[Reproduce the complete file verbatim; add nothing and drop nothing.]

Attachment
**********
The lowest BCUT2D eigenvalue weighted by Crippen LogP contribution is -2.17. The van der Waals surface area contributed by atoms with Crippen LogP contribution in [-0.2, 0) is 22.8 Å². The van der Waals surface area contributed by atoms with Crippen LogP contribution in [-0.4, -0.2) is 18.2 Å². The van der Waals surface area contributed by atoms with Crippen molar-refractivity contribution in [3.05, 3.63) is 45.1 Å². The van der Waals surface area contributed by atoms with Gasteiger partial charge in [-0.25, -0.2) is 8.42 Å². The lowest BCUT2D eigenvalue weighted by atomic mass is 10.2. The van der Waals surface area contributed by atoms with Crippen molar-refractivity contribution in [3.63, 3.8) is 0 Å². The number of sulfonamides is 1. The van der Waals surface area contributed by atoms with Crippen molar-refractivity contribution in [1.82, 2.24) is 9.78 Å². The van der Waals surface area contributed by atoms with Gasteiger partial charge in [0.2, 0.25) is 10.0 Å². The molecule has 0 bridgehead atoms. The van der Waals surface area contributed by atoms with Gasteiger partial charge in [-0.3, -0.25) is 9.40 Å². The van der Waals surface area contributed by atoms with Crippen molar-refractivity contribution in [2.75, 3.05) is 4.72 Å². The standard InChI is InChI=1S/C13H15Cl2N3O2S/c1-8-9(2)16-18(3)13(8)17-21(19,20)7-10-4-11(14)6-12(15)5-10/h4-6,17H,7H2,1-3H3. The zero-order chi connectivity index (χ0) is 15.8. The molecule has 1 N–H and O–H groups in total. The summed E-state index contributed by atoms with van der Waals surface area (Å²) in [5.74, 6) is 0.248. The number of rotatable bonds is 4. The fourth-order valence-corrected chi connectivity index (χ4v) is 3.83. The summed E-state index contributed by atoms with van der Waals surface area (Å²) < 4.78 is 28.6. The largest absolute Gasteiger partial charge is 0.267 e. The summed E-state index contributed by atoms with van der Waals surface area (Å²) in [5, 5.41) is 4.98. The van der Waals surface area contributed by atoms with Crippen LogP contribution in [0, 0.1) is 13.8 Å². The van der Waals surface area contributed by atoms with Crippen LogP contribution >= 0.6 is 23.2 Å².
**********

The lowest BCUT2D eigenvalue weighted by Crippen LogP contribution is -2.17. The van der Waals surface area contributed by atoms with Crippen LogP contribution in [-0.2, 0) is 22.8 Å². The van der Waals surface area contributed by atoms with Crippen LogP contribution in [-0.4, -0.2) is 18.2 Å². The van der Waals surface area contributed by atoms with Crippen molar-refractivity contribution in [3.05, 3.63) is 45.1 Å². The van der Waals surface area contributed by atoms with Gasteiger partial charge in [-0.25, -0.2) is 8.42 Å². The lowest BCUT2D eigenvalue weighted by atomic mass is 10.2. The van der Waals surface area contributed by atoms with Crippen molar-refractivity contribution in [3.63, 3.8) is 0 Å². The number of sulfonamides is 1. The van der Waals surface area contributed by atoms with Crippen molar-refractivity contribution in [1.82, 2.24) is 9.78 Å². The van der Waals surface area contributed by atoms with Gasteiger partial charge in [0.2, 0.25) is 10.0 Å². The molecule has 0 bridgehead atoms. The van der Waals surface area contributed by atoms with Gasteiger partial charge in [-0.3, -0.25) is 9.40 Å². The van der Waals surface area contributed by atoms with Crippen molar-refractivity contribution in [2.75, 3.05) is 4.72 Å². The standard InChI is InChI=1S/C13H15Cl2N3O2S/c1-8-9(2)16-18(3)13(8)17-21(19,20)7-10-4-11(14)6-12(15)5-10/h4-6,17H,7H2,1-3H3. The zero-order chi connectivity index (χ0) is 15.8. The molecule has 1 N–H and O–H groups in total. The summed E-state index contributed by atoms with van der Waals surface area (Å²) in [5.74, 6) is 0.248. The number of rotatable bonds is 4. The fourth-order valence-corrected chi connectivity index (χ4v) is 3.83. The summed E-state index contributed by atoms with van der Waals surface area (Å²) < 4.78 is 28.6. The largest absolute Gasteiger partial charge is 0.267 e. The summed E-state index contributed by atoms with van der Waals surface area (Å²) in [5, 5.41) is 4.98. The van der Waals surface area contributed by atoms with Crippen LogP contribution in [0, 0.1) is 13.8 Å². The van der Waals surface area contributed by atoms with Crippen LogP contribution >= 0.6 is 23.2 Å².